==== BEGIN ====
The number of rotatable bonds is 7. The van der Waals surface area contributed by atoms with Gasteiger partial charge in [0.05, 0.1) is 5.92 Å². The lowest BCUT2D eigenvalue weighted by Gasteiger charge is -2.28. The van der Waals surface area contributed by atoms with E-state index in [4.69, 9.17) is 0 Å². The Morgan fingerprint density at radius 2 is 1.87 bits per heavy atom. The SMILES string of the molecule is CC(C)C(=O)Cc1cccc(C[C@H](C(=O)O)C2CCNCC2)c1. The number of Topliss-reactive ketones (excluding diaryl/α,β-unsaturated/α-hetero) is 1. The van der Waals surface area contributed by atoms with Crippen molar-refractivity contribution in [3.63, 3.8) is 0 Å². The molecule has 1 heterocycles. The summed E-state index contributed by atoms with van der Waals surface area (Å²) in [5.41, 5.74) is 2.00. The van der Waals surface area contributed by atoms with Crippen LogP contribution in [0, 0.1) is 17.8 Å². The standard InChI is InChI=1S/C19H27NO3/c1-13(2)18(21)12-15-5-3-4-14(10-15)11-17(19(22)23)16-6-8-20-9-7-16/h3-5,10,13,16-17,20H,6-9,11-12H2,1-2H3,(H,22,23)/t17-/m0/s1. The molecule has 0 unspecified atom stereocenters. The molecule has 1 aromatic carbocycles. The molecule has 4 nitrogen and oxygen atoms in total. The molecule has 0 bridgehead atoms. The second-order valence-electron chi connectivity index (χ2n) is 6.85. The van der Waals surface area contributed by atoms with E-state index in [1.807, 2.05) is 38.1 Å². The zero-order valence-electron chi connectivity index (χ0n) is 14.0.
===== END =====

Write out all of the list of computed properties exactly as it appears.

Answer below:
The number of rotatable bonds is 7. The van der Waals surface area contributed by atoms with Gasteiger partial charge in [0.05, 0.1) is 5.92 Å². The lowest BCUT2D eigenvalue weighted by Gasteiger charge is -2.28. The van der Waals surface area contributed by atoms with E-state index in [4.69, 9.17) is 0 Å². The Morgan fingerprint density at radius 2 is 1.87 bits per heavy atom. The SMILES string of the molecule is CC(C)C(=O)Cc1cccc(C[C@H](C(=O)O)C2CCNCC2)c1. The number of Topliss-reactive ketones (excluding diaryl/α,β-unsaturated/α-hetero) is 1. The van der Waals surface area contributed by atoms with Crippen molar-refractivity contribution in [3.63, 3.8) is 0 Å². The molecule has 1 heterocycles. The summed E-state index contributed by atoms with van der Waals surface area (Å²) in [5.41, 5.74) is 2.00. The van der Waals surface area contributed by atoms with Crippen LogP contribution in [0, 0.1) is 17.8 Å². The standard InChI is InChI=1S/C19H27NO3/c1-13(2)18(21)12-15-5-3-4-14(10-15)11-17(19(22)23)16-6-8-20-9-7-16/h3-5,10,13,16-17,20H,6-9,11-12H2,1-2H3,(H,22,23)/t17-/m0/s1. The molecule has 0 unspecified atom stereocenters. The molecule has 1 aromatic carbocycles. The molecule has 4 nitrogen and oxygen atoms in total. The molecule has 0 bridgehead atoms. The second-order valence-electron chi connectivity index (χ2n) is 6.85. The van der Waals surface area contributed by atoms with E-state index in [1.807, 2.05) is 38.1 Å². The zero-order valence-electron chi connectivity index (χ0n) is 14.0.